WATSONTOWN — Members of the Watsontown Historical Association are working hard to renovate the former Santander Bank on Main Street as their new headquarters.

The association will soon seek bids for roof repairs and facade work with a goal of opening the building to the public by August. The association finalized the $120,000 purchase of the 165-year-old historic building at 109 Main St. in June, according to Acquisitions Manager Kathi Wertman.

“We have an amazing group of people here who have been helping us renovate,” said Wertman. “They’re very talented at what they do. We’re excited to open it to the public.”

The former bank building was constructed between 1858 and 1860 as Hogue Hardware. It became the Farmers National Bank in 1886, has had additions throughout the next 100-plus years and has housed a tavern, hardware and grocery stores, railroad offices and homes in addition to being a bank until 2008, according to records from the Watsontown Historical Association.

The Farmers Bank in 1982 was purchased by the Commonwealth Bank, whose headquarters were in Williamsport. Since that time, the financial institution went through numerous mergers and buyouts, including Corp State, First Union, Sovereign Bank and Santander in 2008, according to records from the Watsontown Historical Association.

Santander closed in 2017. Watsontown borough purchased the building in 2018, but it has been vacant for the last five years, according to records from the Watsontown Historical Association.

Since the building was purchased by the association, members and volunteers have been painting, clearing, and restoring the original flooring, installing new molding along the walls and a lot of woodwork. They have been organizing the pieces of their collections into displays in the rooms. An old jewelry case from Country Cupboard was installed in the lobby, said Wertman.

The museum will feature a room dedicated to local 1940s musicians Bob and Dean McNett, the former Eighth Street School that burned in 1956 and memorabilia collected from a former business that Wertman is keeping a surprise for now. The goal is to change the displays every year to showcase all historical items in the collection.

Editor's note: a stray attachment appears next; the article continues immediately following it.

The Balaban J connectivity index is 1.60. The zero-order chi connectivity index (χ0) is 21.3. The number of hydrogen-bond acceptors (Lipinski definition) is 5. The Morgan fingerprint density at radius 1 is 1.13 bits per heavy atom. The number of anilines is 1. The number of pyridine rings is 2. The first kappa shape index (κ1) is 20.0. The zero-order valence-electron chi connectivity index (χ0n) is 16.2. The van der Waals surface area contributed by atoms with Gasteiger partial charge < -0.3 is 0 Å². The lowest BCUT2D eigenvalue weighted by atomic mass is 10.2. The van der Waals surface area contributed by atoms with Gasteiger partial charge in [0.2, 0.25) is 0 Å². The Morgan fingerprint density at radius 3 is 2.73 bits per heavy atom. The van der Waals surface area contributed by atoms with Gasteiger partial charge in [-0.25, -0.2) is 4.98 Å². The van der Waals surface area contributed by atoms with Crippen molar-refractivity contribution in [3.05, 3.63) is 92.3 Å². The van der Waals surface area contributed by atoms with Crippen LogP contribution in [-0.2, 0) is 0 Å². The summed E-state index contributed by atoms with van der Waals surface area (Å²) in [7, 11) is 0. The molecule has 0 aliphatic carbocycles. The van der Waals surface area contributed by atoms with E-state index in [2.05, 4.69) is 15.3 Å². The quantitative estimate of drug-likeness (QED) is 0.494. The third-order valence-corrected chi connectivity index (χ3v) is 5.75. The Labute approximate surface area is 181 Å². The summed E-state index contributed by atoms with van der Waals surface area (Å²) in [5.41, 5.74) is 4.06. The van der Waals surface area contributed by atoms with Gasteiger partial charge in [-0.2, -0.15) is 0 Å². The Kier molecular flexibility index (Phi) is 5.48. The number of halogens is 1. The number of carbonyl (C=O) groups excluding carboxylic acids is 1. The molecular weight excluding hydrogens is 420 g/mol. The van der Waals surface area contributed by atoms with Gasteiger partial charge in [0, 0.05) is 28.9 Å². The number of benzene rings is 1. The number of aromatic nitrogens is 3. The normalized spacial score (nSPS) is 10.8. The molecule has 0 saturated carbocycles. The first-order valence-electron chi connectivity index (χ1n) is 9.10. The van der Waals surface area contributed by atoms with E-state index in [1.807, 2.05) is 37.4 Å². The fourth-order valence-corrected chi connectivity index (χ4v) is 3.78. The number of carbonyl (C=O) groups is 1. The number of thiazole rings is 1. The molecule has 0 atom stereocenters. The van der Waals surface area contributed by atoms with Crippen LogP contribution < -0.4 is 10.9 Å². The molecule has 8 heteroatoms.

The association is currently seeking bids for roof repairs, front facade/windows and security cameras. Although the association received a $150,000 grant through the Department of Community and Economic Development (DCED) to assist with the costs of renovating the space for its headquarters and museum, Wertman said all the materials and labor so far have been donated by community members. The grant will be used for the upcoming bids.

Wertman praised association members Al Reeves and Paul Putney for all their contributions. They performed woodworking, baseboard installation and heavy lifting.

“We felt we wanted to help the community,” said Reeves. “It will be a community-minded museum.”

“I see this as a benefit to the community,” said Putney. “I enjoy doing the work. It keeps me active, and they are a neat bunch of people.”

They recently set a display case in a place that will showcase Wilson Walkes, wooden children’s toys that were made in Watsontown during the 1940s.

Wertman expects the association board to vote this weekend on the name of the museum. The association has been collecting suggestions from the public.

The Watsontown Historical Association was incorporated in 2016.

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